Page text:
by Leslie Cox; Saturday; November 27, 2021

Everything is soggy. The third atmospheric river in the last two weeks has reached the east side of Vancouver Island and there is a rainfall warning in effect for 50 – 70 mm (2 – 2.75 in) of rain for parts of this side of the island today.

Luckily for us, that rainfall warning ends to the south of us in the Fanny Bay area which means our rainfall amount will fall short of 50 mm. Good thing. As of yesterday, I have recorded a total of 419 mm (16.5 in) of rain so far this month. We “only” got 332 mm (13 in) of rain in the month of October, hence why everything in the garden is soggy.

Soggy plants are definitely not a good thing. In fact, it can spell death to many plants…the exception being those plants which are classified as “marginal”. (I will talk about these later.) When the crown of the plant…the part where the stems emerge and which should be planted at, or just slightly above, the level of the soil…is under water it starts to decay. In effect, the crown cannot breathe and therefore drowns, killing the plant. A slow, agonizing death for your plant, or plants. And sadly, because our plants are dormant this time of year, there are no visible signs of stress. Except one.

Take a walkabout your garden and pay attention to the ground around your plants. If you see pooling water around the stem area, take a trowel and carefully dig a trench roughly two inches (5 cm) away from the stem, or stems, and all the way around the plant. Then create a shallow run-off drainage ditch away from your plant.

Back garden with part of herb garden - May 2004If your plant is sitting in a slight hollow area of the garden bed, best you dig a drainage trench away from the plant in order to lessen the amount of water pooling around the stems.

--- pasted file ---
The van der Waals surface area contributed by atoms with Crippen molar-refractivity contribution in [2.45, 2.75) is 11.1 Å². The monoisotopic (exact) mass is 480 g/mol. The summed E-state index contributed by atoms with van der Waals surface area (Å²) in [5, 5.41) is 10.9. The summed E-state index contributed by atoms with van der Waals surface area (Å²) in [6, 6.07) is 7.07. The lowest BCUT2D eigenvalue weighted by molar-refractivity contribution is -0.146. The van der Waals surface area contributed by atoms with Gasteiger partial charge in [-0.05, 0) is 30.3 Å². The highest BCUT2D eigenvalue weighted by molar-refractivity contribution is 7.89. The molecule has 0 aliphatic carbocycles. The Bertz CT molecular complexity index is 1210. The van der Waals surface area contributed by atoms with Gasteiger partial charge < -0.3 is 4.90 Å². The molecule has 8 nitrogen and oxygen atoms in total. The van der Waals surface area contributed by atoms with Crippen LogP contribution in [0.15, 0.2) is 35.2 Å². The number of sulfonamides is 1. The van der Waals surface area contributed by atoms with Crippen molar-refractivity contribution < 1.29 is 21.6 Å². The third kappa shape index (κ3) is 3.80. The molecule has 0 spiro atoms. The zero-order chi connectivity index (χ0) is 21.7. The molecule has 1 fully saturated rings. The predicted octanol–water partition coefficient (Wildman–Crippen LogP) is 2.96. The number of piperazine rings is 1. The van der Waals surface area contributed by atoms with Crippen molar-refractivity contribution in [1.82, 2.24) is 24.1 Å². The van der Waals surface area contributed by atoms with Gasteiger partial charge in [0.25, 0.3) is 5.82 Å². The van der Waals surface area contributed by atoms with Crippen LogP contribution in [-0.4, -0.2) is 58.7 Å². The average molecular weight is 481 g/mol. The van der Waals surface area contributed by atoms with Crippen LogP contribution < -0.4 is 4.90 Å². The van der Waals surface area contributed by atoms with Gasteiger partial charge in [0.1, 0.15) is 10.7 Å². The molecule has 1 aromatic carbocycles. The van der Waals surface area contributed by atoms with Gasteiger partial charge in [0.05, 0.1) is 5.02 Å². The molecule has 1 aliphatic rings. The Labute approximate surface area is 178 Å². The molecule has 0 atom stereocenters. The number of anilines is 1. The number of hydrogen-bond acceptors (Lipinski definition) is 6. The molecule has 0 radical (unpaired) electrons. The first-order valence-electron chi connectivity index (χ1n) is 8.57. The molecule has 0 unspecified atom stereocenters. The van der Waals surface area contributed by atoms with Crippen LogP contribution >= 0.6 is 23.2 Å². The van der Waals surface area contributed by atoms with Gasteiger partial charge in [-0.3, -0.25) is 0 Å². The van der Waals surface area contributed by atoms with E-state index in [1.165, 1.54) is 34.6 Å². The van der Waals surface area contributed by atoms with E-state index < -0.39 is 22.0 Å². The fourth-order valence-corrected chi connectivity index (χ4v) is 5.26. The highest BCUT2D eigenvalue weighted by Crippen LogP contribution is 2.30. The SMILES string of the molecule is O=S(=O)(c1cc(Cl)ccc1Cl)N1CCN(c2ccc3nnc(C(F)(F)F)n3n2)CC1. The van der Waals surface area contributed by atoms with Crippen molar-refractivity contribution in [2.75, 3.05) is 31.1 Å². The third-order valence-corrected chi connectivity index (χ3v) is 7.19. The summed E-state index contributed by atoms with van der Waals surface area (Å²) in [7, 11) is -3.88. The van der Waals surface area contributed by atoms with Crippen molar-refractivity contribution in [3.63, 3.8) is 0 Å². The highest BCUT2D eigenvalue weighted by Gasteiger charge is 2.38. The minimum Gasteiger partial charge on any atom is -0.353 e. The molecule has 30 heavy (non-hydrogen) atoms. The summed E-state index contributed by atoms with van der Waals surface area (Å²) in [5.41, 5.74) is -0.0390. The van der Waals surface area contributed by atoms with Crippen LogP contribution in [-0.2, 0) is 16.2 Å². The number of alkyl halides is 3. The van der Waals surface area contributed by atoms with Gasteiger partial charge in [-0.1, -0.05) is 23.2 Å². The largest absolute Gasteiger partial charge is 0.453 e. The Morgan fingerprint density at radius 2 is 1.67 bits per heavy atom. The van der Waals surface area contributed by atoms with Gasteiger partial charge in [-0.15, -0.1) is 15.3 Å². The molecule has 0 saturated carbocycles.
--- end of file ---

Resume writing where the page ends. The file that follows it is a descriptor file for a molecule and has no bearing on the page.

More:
The ultimate goal here is to create a “fix” which will lead the water away from the affected plant, leaving the crown above water.

Admittedly, these are only quick fixes and not designed as a permanent solution to increased rainfall amounts as we progress through a changing climate. To fix the puddling problem, you must mark the affected plants now with a piece of string or a plant stake marker and wait for spring.

When the weather warms up and you can safely work the soil, you will have to dig up the water-logged plants and replant them a little higher. Make sure the crown of the plant is just slightly above soil level because the plant will settle a bit as the soil in the planting hole compacts slightly.

If you have a number of plants that were waterlogged in the rain deluge, save yourself a bit of work and wait until you see some sign of growth from the plants. If none appears in a reasonable amount of time, it is probably safe to assume that plant is toast.

I mentioned “marginal” plants at the beginning and promised to pick up the thread…

Marginal plants are those plant species which can live happily at the side of a pond, bog, or river. In short, they like lots of water and because of the normal flow and ebb of most waterways, these particular plants have adapted to periods of partial submersion. (Many sedges such as this Carex ‘Everglow’ in the photo to the right are marginal.)

And this is where it is very helpful that you know all about the plant species you have included in your garden landscape. Keep a list, or a detailed record of each plant you add. Or, at the very least, just throw all of the plant tags and labels into a shoebox. However, that recording system can be a little tedious when you have to look for a particular plant label.

After talking about all this doom and gloom of atmospheric rivers, flooding, loss of homes and life…both human and animal…and possible plant fatalities in our gardens, I pray that readers who visit my website remain safe and well. My prayers to all of those who are suffering in any way through this…yet another…difficult period.